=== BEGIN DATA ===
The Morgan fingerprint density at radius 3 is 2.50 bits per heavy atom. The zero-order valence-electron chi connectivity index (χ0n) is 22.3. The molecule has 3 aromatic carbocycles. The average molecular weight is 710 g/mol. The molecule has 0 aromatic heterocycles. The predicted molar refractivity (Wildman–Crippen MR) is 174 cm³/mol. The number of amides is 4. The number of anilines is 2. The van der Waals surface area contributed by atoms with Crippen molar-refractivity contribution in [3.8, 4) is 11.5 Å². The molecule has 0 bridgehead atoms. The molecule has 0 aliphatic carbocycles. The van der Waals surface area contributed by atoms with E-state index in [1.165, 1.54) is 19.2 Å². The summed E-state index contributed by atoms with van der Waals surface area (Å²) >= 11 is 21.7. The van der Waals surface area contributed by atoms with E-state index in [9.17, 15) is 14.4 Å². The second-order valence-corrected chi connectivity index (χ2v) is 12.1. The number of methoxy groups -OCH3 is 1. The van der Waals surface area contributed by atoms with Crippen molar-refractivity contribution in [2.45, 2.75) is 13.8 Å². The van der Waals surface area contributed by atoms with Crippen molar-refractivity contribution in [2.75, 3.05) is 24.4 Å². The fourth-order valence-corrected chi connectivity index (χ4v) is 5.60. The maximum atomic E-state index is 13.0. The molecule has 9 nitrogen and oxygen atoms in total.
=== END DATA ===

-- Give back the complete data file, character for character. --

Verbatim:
The Morgan fingerprint density at radius 3 is 2.50 bits per heavy atom. The zero-order valence-electron chi connectivity index (χ0n) is 22.3. The molecule has 3 aromatic carbocycles. The average molecular weight is 710 g/mol. The molecule has 0 aromatic heterocycles. The predicted molar refractivity (Wildman–Crippen MR) is 174 cm³/mol. The number of amides is 4. The number of anilines is 2. The van der Waals surface area contributed by atoms with Crippen molar-refractivity contribution in [3.8, 4) is 11.5 Å². The molecule has 0 bridgehead atoms. The molecule has 0 aliphatic carbocycles. The van der Waals surface area contributed by atoms with E-state index in [1.165, 1.54) is 19.2 Å². The summed E-state index contributed by atoms with van der Waals surface area (Å²) >= 11 is 21.7. The van der Waals surface area contributed by atoms with E-state index in [9.17, 15) is 14.4 Å². The second-order valence-corrected chi connectivity index (χ2v) is 12.1. The number of methoxy groups -OCH3 is 1. The van der Waals surface area contributed by atoms with Crippen molar-refractivity contribution in [2.45, 2.75) is 13.8 Å². The van der Waals surface area contributed by atoms with Crippen molar-refractivity contribution in [2.75, 3.05) is 24.4 Å². The fourth-order valence-corrected chi connectivity index (χ4v) is 5.60. The maximum atomic E-state index is 13.0. The molecule has 9 nitrogen and oxygen atoms in total.